Narrative Pain and Suffering--Progress in Pain Research and Management.
This excellent text edited by Daniel B Carr, John D. Loeser and David Morris maintains the high standard of the series Progress in Pain Research and Management, published by IASP Press.
Each of the editors, all recognised internationally for leadership in pain medicine, contributes to a volume which reflects the topics discussed at a multidisciplinary international symposium held over three days in October 2003 at Bellargio Study Centre, Northern Italy.
The term 'narrative medicine' dates from Rita Charon's paper in Annals of Internal Medicine in January 2001 where she defined narrative as "medicine practised to recognise, absorb, interpret and be moved by the stories of illness"--that is, patients experience and report pain and others interpret and respond to the information provided. Of particular interest was her change in the format for taking a pain history. Furthermore, at the end of the consultation she gives the patient a copy of this narrative with a request that he or she add any comments so they can be discussed at the next consultation.
Appropriately the responsibility for accurate diagnosis and effective treatment for biological illness is emphasised. In parallel, the importance of the advances in brain imaging (particularly functional magnetic resonance imaging and positron emission tomography) for diagnosis, treatment and research is presented clearly and concisely by Irene Tracey. Her balanced contribution, "Taking the Narrative out of Pain: Objectifying Pain Through Brain Imaging" reflects what she described as her optimistic approach to the increasing relevance of using brain imaging as an objective correlate of the subjective experience of pain.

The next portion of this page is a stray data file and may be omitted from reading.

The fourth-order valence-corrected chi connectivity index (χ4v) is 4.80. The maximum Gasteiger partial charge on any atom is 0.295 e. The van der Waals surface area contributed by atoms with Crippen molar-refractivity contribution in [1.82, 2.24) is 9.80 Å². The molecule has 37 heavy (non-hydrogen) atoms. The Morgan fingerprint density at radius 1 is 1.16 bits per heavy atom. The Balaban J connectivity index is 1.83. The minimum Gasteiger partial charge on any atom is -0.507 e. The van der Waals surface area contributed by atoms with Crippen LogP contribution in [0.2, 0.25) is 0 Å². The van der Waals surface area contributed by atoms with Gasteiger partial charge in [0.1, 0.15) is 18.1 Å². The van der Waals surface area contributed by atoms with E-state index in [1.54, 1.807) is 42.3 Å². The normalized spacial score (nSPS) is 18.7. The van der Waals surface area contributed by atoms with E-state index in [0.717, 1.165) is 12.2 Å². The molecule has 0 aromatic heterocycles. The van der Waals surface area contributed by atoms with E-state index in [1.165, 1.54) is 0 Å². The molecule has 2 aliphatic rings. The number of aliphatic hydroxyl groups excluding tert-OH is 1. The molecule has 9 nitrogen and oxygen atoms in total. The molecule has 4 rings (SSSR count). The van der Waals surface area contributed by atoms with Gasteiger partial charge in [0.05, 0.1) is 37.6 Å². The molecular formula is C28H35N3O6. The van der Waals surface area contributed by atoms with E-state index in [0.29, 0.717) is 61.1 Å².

John Loeser expands on the four components necessary and sufficient to describe the phenomenon of pain--nociception, pain suffering, pain behaviour and the well-known onion skin pattern. He confirms that all except pain behaviour are personal, private and internal and cannot be measured by an observer. He adds that only pain behaviours can be measured because they are truly objective, but they do not quantify events within the patient.
It was rewarding to see that the Loeser "onion skin" has been adapted by Harald Gundel and Thomas Tolle in their chapter on "Evidence Base for a Mutual Neurological Basis of Emotions and Pain", with two "onion skins", one of which shows five different levels of emotional awareness and the corresponding levels of emotional processing in the brain.
For those who have grappled with efforts to develop outcome measures for the different treatment modalities for patients with persistent pain, Dan Carr's masterful concluding chapter "Memoir of a Meta-Analysis" emphasises the dilemma faced by pain medicine clinicians in obtaining the objective data required by the advocates of evidence based-medicine.
Together with asthma and diabetes, persistent pain completes the triad of the most costly components of heath care. It encompasses all branches of clinical practice so an understanding of pain and suffering achieves great importance.
Rightly, the importance of education of all health professionals and students in narrative medicine is recognised.
This book is highly recommended not only for the staff of multidisciplinary pain clinics but for all medical school and hospital libraries.